Rebecca Campbell-Montalvo, postdoctoral research associate in the Department of Curriculum and Instruction, is co-principal investigator on a new $500,000 federal research grant funded by the National Science Foundation.
Headed by principal investigator Jana Marcette, director of the Office of Graduate Studies at Montana State University Billings, the five-year interdisciplinary project brings together Campbell-Montalvo, an expert in the anthropology of education, with co-principal investigators in biological sciences and psychology from Saint Louis University and the University of California at Davis. Titled “Inclusive Environments and Metrics in Biology Education and Research (iEMBER): Novel Networking Fostering Interdisciplinary Communities and New Research Collaborations,” the project ultimately seeks to improve the inclusion and retention of students in the STEM fields of science, technology, engineering, and mathematics.
“Over the past decade, there has been an undeniable turn toward STEM education,” says Campbell-Montalvo. “For instance, the Girl Scouts introduced STEM merit badges a few years ago — something that was groundbreaking at the time.”
“Researchers are understanding that underrepresentation in STEM needs to be addressed through factors outside of students’ own efforts.”
— Rebecca Campbell-Montalvo, co-principal investigator
However, she adds, “more and more stakeholders are realizing that the underrepresentation of minoritized groups — African Americans, Latinos, American Indians, women, people who are LGBTQPIA+, and other groups — in STEM is a serious problem that impedes technological advancement, biomedical discoveries, diverse perspectives, and social justice.”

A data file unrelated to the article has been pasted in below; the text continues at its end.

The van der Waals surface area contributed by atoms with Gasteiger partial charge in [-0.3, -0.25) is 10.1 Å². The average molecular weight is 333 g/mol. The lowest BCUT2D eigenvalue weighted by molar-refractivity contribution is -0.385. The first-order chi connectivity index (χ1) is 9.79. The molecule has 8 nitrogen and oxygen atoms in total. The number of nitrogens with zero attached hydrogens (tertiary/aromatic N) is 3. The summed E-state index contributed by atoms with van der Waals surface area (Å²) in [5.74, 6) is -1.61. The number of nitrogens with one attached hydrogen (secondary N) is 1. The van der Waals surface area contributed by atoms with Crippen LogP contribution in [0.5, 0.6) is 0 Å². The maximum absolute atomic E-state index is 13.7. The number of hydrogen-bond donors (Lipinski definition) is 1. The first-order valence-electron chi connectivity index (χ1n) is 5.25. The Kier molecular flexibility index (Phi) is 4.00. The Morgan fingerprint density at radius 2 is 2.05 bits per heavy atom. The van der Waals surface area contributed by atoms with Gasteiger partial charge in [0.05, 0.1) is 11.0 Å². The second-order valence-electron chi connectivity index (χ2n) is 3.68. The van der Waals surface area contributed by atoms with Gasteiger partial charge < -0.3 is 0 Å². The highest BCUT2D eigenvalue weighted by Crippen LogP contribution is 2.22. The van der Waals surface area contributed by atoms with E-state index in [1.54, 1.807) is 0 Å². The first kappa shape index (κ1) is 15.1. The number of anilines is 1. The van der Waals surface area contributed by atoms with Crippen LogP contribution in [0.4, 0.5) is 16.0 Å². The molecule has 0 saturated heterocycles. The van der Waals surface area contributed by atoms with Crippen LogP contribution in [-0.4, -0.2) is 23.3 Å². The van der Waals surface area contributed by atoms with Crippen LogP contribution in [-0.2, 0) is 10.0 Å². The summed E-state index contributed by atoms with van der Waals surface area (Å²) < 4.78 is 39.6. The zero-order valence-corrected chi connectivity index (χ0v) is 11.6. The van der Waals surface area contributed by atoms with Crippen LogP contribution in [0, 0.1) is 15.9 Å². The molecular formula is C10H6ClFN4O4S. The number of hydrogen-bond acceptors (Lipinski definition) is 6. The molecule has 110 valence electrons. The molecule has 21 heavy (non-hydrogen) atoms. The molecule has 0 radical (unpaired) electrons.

‘A new generation of researchers’
Numerous factors can create barriers to boosting diversity and retention of students in STEM — among them, the researchers attest, are academic, cultural, economic, and other forces, and addressing these issues requires expertise from such diverse fields as biology, education, and the social sciences.
At the same time, “researchers are understanding that underrepresentation in STEM needs to be addressed through factors outside of students’ own efforts,” says Campbell-Montalvo. “This means that we are paying more attention to inclusion and climate … [and] thinking about how treatment from peers and instructors as well as representation in textbooks affects individuals’ feelings that they belong in STEM.”
The team’s primary focus over the course of five-year project will be on broadening inclusion in the area of biology education research by:
- bringing researchers together for workshops and conferences in areas outside of their expertise;
- creating an online space to support research collaborations across different disciplines; and
- developing a cache of practical resources on inclusion and diversity in STEM.
In cultivating these online and in-person interdisciplinary collaborative efforts, the team says it hopes to bring about to a “new generation of researchers that has the broad expertise needed to continue to tackle problems in STEM education.”
“Our assumption is that if we can broaden participation in biology education research, we can expand the perspectives of those doing the research and introduce effective strategies to improve inclusion — and thus, retention and attainment — in biology” among students of all ages, says Campbell-Montalvo.
Co-funded by the Improving Undergraduate STEM Education (IUSE: EHR) program, the project is slated to receive funding through midsummer of 2024.
Check out the iEMBER Research Coordination Network on the Harris-Stowe State University’s website to learn more or if you are interested in joining a group that is researching inclusion in biology education. Follow iEMBER at @iEMBER_Network on Twitter.